If the purpose of the twist to this years SWAP is to get you to get more mileage from a pattern, It's working here.
This time I made both the skirt and top, using a very special fabric from my stash, (well, 2 fabrics) a St John knit. I don't own a coverstitch machine, and at this point, have no plans to buy one. Yet, for reasons that are totally arbitrary I decided to emulate the look of a coverstitch seam on this top. I like the juxtaposition of the formality of the fabric with the casualness of the stitch. I threaded the serger for a 4 thread serge, using Mettler polysheen thread, in white. The white is brighter than the cream of the fabric, but it creates a nice look, and I wanted to bring the color up a bit. I stitched the long seams Wrong sides together, then went over to the sewing machine. I folded the seam allowance to one side, then Using a straight stitch foot, I stitched along the very outside edge, catching the edge of the fabric and the loops from the serger and stitched the seam allowances down. I'm pretty impressed with how it came out.
Notice the coverstitch CF seam off to the righthand side of the pic.
After some experimenting though, the coverstitch look didn't look so good with the rib knit of the skirt, so I stitched those conventionally, right sides together. Again, I straightened the seamlines up toward the waist from the hip, and again attached a hollywood style waistband with elastic in it, to create a pull on skirt.
as noted when I made up the black lace set, I raised the neckline, both front and back on this top by 1 1/2", I made the strap an inch wider, and in doing the FBA I ended up adding both a dart and extra to the CF curve. Oh, and for the knit, I didn't cut it on the bias - no point. I cut it on the straight grain of the knit.
Overall, I think it's really pretty, and will work well with the other pieces in the wardrobe.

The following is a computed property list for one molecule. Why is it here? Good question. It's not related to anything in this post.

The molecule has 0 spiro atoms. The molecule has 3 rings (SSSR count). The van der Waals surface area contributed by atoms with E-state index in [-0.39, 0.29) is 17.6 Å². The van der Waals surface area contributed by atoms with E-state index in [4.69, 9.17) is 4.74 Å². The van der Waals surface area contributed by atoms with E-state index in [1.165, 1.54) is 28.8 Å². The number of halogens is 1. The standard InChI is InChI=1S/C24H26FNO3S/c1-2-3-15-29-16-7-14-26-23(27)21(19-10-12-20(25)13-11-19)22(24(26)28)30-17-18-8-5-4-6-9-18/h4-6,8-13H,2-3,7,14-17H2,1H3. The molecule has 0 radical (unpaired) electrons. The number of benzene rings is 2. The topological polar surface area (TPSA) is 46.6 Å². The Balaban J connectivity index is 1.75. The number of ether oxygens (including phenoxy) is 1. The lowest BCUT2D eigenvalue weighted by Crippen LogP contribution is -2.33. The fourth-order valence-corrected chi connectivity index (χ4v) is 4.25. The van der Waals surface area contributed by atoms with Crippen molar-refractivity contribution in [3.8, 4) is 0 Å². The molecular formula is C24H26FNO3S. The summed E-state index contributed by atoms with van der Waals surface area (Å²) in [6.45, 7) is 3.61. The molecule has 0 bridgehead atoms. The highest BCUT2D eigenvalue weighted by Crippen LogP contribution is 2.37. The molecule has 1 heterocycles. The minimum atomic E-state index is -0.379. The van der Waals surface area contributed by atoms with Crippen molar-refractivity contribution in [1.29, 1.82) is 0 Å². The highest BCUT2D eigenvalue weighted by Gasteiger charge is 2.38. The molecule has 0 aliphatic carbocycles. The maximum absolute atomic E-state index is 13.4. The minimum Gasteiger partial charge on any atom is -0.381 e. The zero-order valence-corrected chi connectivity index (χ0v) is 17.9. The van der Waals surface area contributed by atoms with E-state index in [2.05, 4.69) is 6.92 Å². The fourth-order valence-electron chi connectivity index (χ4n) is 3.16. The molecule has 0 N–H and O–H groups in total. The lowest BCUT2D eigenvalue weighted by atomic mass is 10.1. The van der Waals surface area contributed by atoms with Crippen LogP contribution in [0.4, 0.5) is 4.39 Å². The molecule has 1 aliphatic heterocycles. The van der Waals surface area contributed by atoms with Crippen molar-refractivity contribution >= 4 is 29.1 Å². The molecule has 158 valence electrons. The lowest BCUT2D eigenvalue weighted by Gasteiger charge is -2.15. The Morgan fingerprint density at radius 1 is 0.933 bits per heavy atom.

re comments Toya wrote that bias tape makers are showing up all over the place (I must have my head under a rock, since I didn't know this) and wondered if she should buy one, although she doesn't know why she'd use it. This is excerpted from my reply to her: I wouldn't recommend buying a bias tape maker just because they're showing up all over the place.Do you every use single fold or double fold bias tape? The stuff you buy at Joanns next to the hem tape?If not, then you probably don't need a bias tape maker either.I use bias tape all the time, but 99 times out of 100 I would prefer to use self fabric rather than the heavier cotton or rayon or whatever it is they're making commercial bias tape out of these days.I'm sure you saw that bias tape that I used to finish the armscyes in the black top I just finished - the last picture on the blogpost. I used the bias tape maker to make the bias for that - because, even though I'm pretty good with an iron, I'm not good enough to turn under 1/4" on each side, toward the center, of a 1" strip of bias.Bias tape makers should be showing up all over for quilters - since quilters use them probably more than anyone else.If you ever want to use something like silk organza or habotai or Ambiance to make the bias to do a hong kong seam finish, or to bind edges instead of using facings, a bias tape maker is invaluable. If you don't do Hong Kong seam finishes - then you probably don't need one. (and for the most part, don't bother with pressing a poly bias strip - it won't hold the press long enough to be able to use the tape.